A writer of fiction is permitted, by the canons of his art, to draw for his material upon both his own and other peoples’ experience and upon his imagination, the only demand made of him being, if his work is to be judged as literature, that he keep within the bounds of probability. His accepted function is to illuminate life— or at least that aspect of it which he treats —from all angles. The greater the fidelity to life and actuality the greater his achievement. 

But, he says, people seem to see war fiction differently:

In the case of the war novelist, however, it appears to have become unconsciously assumed that he shall write only of what he knows from his own actual, personal experience; and he is either denied, or assumed not to have availed himself of, the privilege of his fellow craftsmen of ranging into the realm of what may be called created fact. 

So, he writes, “I granted myself the fiction writer’s full privilege, the only restriction I placed upon myself being that I make no sacrifice of truth to dramatic effect”. The characters are all created he said; they’re “types” not “persons”.

J.P. McKinney did go to war, but, some readers here may be interested to hear the words of T.C. Squire, editor of London Mercury (reported in Tasmania’s Advocate, 10 January 1930). He was critical of the current crop of war novels, like Remarque’s, suggesting that they came out of “hysteria” rather than from thinking, compassionate, “religious” men. He concluded his comments with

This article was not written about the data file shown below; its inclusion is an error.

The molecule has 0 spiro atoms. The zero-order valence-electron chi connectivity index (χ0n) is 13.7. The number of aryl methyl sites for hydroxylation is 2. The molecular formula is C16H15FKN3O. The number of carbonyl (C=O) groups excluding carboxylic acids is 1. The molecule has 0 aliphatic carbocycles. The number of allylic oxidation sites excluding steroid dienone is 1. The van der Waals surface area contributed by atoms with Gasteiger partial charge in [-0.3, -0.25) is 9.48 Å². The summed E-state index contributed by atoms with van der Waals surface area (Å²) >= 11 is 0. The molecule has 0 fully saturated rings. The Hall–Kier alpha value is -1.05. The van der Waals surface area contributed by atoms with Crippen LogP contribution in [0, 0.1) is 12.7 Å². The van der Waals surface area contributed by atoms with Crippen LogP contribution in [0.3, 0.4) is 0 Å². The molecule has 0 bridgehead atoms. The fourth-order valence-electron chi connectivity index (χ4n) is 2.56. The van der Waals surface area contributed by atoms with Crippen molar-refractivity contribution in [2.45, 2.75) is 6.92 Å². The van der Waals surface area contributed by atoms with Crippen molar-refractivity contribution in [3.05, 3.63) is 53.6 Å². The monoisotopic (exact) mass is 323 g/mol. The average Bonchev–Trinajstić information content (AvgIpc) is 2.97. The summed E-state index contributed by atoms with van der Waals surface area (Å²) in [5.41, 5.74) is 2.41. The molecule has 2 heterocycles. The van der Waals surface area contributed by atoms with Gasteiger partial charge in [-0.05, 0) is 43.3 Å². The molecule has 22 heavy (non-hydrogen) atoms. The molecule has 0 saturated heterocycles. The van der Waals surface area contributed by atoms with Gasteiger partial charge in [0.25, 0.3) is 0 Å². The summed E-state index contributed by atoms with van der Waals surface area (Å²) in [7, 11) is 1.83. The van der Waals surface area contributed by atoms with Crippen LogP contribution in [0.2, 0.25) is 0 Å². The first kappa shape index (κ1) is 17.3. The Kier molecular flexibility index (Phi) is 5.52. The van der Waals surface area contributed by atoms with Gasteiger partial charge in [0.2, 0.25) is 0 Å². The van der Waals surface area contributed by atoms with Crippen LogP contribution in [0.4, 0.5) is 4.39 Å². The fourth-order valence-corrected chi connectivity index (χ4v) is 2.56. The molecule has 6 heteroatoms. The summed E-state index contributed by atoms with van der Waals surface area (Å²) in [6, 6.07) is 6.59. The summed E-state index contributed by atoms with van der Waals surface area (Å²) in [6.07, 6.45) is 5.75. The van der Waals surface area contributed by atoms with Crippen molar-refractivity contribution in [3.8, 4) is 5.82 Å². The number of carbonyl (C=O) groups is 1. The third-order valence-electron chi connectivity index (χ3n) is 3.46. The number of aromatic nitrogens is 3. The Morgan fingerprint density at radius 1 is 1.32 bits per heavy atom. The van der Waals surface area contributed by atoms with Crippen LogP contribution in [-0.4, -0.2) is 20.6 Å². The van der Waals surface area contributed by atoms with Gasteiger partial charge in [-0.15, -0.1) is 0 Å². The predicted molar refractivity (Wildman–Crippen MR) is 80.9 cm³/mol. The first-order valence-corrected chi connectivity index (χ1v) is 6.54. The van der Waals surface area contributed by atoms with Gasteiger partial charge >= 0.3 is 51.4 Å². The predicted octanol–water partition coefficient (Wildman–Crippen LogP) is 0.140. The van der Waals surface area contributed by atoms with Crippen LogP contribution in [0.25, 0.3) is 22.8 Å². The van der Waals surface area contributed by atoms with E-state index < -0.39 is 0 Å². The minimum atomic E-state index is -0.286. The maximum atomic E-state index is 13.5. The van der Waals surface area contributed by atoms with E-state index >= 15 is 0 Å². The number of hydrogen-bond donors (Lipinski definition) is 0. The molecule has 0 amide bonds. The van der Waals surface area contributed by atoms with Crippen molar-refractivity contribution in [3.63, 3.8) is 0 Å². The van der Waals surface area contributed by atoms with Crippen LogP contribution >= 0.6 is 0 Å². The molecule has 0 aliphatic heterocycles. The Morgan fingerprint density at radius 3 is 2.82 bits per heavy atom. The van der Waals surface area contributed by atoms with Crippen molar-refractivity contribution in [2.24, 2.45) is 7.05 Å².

And it may be that the novel of this war (there is precedent for it) may come from some Tolstoi or Hardy of the future, who never saw a bullet fired and never looked in the face of the unnecessary dead.

And here, I’ll conclude with Henry Savage from The Port Adelaide Gazette (10 January 1930). He was, I think, a local businessman and religious official. He wrote about war novels:

There is a great difference between the horrors of war and reading of its horrors; between reality, that is to say, and the interpretation of reality in terms of art. Will the story of Eden ever stop simple Adam from being lured to his hurt by curious Eve? Will Hamlet make a man of action out of a dreamer and give him faith and resoluteness? Can it be done?

Ignoring Adam-and-Eve, I pass his question on to you!

35 thoughts on “Monday musings on Australian literature: Writing about the war between the wars

  1. My father’s father fought in WWI, in France with the first AIF. Dad, who enlisted in the Navy in the last months of WWII after finishing high school was fascinated by WWI in particular and wrote/collated two books about it – Quiet Flows the Somme, a collection of Australian poetry, and The Colonels – a listing of all the men who commanded whatever it is a colonel commands in the first AIF. I have all his books, including 15 boxes of war books under the spare bed (which one day my children will have to carry down three flights of stairs, as I carried them up).
    Australia was roused to war by the reporting of Murdoch and Bean, who were at the forefront of constructing the legend of the brave, larrikin Anzac, and I can imagine the affront that was felt from the publication of All Quiet on the Western Front.